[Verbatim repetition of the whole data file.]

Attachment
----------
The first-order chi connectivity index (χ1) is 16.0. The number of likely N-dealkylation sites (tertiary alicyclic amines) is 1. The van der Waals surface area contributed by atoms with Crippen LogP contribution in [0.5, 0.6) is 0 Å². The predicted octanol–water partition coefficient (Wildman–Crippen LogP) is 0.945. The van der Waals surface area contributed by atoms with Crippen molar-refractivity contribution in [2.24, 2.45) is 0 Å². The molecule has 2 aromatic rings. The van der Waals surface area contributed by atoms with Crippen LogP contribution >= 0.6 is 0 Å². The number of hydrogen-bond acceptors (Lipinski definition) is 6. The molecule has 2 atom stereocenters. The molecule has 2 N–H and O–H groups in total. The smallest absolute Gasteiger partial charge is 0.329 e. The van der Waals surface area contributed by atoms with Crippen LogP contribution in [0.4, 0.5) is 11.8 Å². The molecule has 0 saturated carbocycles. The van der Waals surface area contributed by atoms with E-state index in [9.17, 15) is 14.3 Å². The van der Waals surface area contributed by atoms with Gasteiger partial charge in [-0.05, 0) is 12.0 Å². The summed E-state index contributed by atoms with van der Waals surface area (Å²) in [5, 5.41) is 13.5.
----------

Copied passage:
The first-order chi connectivity index (χ1) is 16.0. The number of likely N-dealkylation sites (tertiary alicyclic amines) is 1. The van der Waals surface area contributed by atoms with Crippen LogP contribution in [0.5, 0.6) is 0 Å². The predicted octanol–water partition coefficient (Wildman–Crippen LogP) is 0.945. The van der Waals surface area contributed by atoms with Crippen molar-refractivity contribution in [2.24, 2.45) is 0 Å². The molecule has 2 aromatic rings. The van der Waals surface area contributed by atoms with Crippen LogP contribution >= 0.6 is 0 Å². The number of hydrogen-bond acceptors (Lipinski definition) is 6. The molecule has 2 atom stereocenters. The molecule has 2 N–H and O–H groups in total. The smallest absolute Gasteiger partial charge is 0.329 e. The van der Waals surface area contributed by atoms with Crippen LogP contribution in [0.4, 0.5) is 11.8 Å². The molecule has 0 saturated carbocycles. The van der Waals surface area contributed by atoms with E-state index in [9.17, 15) is 14.3 Å². The van der Waals surface area contributed by atoms with Gasteiger partial charge in [-0.05, 0) is 12.0 Å². The summed E-state index contributed by atoms with van der Waals surface area (Å²) in [5, 5.41) is 13.5.